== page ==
Game over, America.
Team USA has been knocked out of the 2014 FIFA World Cup in the appropriately named knockout round. Belgium topped the Americans 2-1.
Among the losers, other than the team itself and U.S. soccer fans, are sure to be ESPN and Univision, who have reaped the benefits of strong TV ratings throughout the tournament. It was hard enough to get middle America to care about the World Cup, now the nation’s home team is going home.
“The United States had a spectacular run this World Cup and ESPN is proud to have covered it, especially with the unprecedented level of excitement that has swept the country,” Bill Hofheimer, senior director, ESPN Communications told TheWrap. “Our approach all along has been to cover the entire tournament, and there are many great stories that we will continue to present through the final on July 13.”
Social media engagement has also been very high during the games, which kicked off on June 12. Due to the international reach of Facebook and Twitter, there will be a less dramatic drop-off in online interaction. But the cable channels — and Nielsen — obviously only measure tune-in data from American TV sets.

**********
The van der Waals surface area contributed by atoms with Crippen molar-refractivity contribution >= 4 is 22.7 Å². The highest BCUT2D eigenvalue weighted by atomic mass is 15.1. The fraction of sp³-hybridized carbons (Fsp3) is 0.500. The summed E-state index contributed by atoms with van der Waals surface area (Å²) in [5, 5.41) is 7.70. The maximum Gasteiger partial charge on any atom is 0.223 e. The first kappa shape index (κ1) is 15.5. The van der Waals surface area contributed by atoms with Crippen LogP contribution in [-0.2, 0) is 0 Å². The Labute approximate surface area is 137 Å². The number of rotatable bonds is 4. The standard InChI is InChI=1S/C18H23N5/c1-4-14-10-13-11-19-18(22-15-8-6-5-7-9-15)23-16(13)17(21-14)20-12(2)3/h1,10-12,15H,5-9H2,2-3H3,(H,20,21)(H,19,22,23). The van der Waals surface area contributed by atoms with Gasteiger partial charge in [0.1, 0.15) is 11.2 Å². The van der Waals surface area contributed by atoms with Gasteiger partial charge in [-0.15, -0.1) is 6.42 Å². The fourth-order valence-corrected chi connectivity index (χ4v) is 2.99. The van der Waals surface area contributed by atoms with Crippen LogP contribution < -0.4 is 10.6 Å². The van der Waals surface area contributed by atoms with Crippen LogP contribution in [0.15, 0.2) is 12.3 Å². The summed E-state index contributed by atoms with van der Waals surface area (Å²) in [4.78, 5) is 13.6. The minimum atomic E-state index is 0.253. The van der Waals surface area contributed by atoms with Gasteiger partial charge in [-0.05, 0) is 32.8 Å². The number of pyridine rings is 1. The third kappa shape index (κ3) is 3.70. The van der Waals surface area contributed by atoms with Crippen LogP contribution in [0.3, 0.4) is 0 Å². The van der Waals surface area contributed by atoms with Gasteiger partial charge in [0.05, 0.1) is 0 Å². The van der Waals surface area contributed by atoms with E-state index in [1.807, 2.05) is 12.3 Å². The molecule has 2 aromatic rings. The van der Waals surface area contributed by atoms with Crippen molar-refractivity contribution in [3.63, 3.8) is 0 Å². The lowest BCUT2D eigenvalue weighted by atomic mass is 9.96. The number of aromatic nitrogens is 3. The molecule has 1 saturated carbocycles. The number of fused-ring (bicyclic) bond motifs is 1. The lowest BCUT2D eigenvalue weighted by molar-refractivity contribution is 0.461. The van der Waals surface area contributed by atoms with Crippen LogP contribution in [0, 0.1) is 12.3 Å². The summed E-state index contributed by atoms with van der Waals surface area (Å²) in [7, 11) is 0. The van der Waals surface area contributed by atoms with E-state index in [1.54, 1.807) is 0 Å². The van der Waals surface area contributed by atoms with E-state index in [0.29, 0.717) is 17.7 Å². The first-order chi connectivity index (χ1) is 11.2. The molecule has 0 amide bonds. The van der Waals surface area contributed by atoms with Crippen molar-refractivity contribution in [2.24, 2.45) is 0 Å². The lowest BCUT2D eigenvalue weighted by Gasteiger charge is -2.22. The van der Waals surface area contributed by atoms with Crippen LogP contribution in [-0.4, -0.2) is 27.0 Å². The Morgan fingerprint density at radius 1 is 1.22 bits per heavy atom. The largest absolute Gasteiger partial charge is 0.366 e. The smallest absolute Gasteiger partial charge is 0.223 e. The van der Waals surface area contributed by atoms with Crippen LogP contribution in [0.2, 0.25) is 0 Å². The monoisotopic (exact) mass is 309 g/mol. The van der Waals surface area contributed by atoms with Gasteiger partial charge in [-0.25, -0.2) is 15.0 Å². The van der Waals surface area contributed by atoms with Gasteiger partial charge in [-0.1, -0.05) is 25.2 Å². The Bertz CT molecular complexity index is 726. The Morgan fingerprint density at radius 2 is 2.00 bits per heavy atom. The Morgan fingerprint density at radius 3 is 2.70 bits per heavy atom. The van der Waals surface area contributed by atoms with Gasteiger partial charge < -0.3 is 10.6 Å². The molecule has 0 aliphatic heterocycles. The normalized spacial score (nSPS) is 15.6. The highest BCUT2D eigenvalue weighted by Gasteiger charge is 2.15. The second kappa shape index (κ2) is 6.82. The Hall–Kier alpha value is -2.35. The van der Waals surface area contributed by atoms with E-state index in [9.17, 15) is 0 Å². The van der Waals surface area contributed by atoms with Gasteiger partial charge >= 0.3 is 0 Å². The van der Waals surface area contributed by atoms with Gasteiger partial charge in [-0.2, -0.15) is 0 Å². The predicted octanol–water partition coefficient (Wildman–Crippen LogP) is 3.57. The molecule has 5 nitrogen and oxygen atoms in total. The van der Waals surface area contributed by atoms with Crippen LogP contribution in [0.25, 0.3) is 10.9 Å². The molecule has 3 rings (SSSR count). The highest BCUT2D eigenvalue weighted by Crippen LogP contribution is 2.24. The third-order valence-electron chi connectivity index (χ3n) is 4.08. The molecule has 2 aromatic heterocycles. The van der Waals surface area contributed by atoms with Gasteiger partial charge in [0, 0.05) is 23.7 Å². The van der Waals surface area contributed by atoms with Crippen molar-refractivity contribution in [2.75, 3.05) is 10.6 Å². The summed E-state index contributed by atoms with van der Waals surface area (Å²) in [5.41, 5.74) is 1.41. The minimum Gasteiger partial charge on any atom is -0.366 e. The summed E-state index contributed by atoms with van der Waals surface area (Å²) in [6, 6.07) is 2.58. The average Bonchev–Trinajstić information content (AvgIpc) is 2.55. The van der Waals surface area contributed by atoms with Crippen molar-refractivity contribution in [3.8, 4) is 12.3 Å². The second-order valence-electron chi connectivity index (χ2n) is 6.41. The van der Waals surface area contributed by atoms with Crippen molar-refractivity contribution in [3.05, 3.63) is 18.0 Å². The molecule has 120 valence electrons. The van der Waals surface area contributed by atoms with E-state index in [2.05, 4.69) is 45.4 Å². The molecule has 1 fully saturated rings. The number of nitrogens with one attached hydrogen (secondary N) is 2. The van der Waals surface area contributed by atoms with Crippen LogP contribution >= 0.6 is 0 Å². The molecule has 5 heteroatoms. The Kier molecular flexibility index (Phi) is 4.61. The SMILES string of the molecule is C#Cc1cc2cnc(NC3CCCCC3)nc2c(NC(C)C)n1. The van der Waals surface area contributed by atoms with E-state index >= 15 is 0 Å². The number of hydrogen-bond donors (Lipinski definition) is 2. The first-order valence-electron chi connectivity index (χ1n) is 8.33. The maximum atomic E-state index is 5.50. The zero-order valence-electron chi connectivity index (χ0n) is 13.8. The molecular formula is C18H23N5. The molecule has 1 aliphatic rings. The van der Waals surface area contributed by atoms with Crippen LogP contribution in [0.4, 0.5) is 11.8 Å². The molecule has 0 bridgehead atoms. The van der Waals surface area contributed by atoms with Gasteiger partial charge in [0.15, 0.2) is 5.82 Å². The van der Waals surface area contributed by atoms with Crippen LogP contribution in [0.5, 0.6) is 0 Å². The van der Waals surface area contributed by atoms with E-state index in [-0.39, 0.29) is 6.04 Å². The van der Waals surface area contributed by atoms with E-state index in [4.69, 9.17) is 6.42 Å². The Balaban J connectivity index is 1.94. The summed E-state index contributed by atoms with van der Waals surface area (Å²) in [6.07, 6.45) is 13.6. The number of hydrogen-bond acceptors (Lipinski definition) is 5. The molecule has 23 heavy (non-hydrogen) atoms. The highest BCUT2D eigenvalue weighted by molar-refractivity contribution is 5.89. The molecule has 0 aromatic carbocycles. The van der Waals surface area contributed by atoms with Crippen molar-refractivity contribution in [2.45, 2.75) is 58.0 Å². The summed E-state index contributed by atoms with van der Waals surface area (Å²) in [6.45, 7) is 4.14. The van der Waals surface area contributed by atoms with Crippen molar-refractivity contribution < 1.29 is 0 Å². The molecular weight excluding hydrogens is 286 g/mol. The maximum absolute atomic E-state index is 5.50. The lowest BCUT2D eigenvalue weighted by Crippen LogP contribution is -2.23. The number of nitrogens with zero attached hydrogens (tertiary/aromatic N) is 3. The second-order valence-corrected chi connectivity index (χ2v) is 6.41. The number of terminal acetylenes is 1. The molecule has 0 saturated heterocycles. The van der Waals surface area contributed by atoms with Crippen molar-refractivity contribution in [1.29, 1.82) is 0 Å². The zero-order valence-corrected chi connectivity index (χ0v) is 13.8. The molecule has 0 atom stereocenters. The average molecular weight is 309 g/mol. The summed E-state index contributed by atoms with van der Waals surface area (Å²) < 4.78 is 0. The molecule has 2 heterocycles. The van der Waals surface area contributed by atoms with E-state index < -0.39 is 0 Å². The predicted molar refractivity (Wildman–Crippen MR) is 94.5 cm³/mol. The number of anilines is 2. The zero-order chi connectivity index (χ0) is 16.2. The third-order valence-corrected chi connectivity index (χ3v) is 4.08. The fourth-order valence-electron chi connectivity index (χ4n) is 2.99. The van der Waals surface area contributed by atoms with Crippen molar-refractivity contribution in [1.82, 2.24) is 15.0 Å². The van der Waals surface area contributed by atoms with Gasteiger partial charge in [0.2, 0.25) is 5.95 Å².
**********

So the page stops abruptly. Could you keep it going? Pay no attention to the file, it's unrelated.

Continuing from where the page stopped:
And so far, it’s been a boon to the networks. USA-Ghana set a World Cup ratings record for ESPN last month. The next game, USA-Portugal, broke that record. USA-Germany landed in between.
Univision, with its Spanish-speaking audience, likely has viewership with a broader fanbase and thus may feel less of an impact than the so-called Worldwide Leader in Sports.
While surely disappointing to those on the pitch, Team USA’s performance is not all bad news.
Getting out of its tough Group was the benchmark that many set for American World Cup success. Team USA beat Ghana, tied Portugal and lost to Germany prior to Tuesday’s last gasp.